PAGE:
The myth of over-education
The fear that we are over-educating our population is not a new concept.
Back in 1963, when only 1 in every 100 people went to university full-time, policymakers were already convinced that any expansion of the sector would result in an over-supply of graduates – many of whom were incapable of benefiting from higher education – and the inevitable falling wage premium (Barr, 2014).
Fast forward 50 years, with nearly 40% of young people enrolling in university (BIS, 2014), and here we are, still having the same argument. A report issued today by the CIPD argues that the number of graduates has now “significantly outstripped” the creation of high-skilled jobs, and that over-qualification at “saturation point”. This has led to calls for the government to encourage alternatives to university, and for our young people to think twice about going to university.
But do we really have too many graduates?
Whilst there are many ways to answer this question, simple economics can help us here.
The boom in postgraduate education and its impact on wage inequality
by Joanne Lindley, Kings College London and Stephen Machin, London School of Economics
Mass participation in higher education has altered the typical path followed by university graduates. The norm used to be that after obtaining an undergraduate degree, people would finish their studies and enter the labour market. These days, many more students stay on to invest in postgraduate education. Indeed, by 2009 just over 10% of the workforce in Britain and the United States – and more than a third of all graduates – had a postgraduate qualification.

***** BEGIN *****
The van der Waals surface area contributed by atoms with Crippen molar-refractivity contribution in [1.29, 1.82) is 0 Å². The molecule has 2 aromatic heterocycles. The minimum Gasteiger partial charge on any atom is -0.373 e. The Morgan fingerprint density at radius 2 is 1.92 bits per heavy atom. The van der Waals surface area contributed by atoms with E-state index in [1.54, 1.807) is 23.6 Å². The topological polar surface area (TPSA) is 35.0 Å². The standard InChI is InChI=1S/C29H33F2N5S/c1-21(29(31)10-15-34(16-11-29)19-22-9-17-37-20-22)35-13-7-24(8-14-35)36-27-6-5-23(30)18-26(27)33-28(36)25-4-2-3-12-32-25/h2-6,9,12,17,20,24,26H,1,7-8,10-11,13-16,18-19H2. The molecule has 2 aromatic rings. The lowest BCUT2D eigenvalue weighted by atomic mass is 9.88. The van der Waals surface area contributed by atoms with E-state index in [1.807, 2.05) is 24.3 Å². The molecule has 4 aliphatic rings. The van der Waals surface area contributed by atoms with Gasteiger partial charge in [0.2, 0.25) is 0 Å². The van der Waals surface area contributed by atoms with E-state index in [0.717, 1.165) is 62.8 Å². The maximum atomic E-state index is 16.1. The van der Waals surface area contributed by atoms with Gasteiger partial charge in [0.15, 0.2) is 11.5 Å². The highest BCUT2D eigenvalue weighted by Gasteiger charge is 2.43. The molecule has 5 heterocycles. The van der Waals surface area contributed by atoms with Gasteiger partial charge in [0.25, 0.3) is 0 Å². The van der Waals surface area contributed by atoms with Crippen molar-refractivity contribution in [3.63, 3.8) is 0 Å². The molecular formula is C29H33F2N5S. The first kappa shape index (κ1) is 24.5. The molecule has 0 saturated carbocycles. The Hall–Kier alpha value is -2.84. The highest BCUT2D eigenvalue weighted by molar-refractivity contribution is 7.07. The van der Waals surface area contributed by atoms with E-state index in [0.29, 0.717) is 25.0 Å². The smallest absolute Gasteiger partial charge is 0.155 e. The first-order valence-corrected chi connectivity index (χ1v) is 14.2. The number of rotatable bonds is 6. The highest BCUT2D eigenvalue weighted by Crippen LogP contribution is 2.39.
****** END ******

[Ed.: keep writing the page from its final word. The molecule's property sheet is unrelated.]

It is now widely understood that despite rapidly growing numbers of university-educated workers, increased relative demand for their skills has been a key driver of overall wage inequality.
University Exam Results Matter
By Georg Graetz, London School of Economics
How much does the class of degree affect earnings in the first job? Using exam results and class of degree from five cohorts of London School of Economics (LSE) undergraduates in combination with a survey of their income in year after they graduated we find there are significant gains from just making the grade.
- The average wage pay-off to a First compared with a 2:1 is pretty small – around a 3% higher expected wage.
- There is a bigger difference between a 2:1 and 2:2 – a 2:1 is worth about 7% higher wages.
- These results are driven by males: men get about 6% in higher wages from a First whereas there are no significant gains for women.
- The cash premium for getting a First for a male is about £1,780 whilst women basically get nothing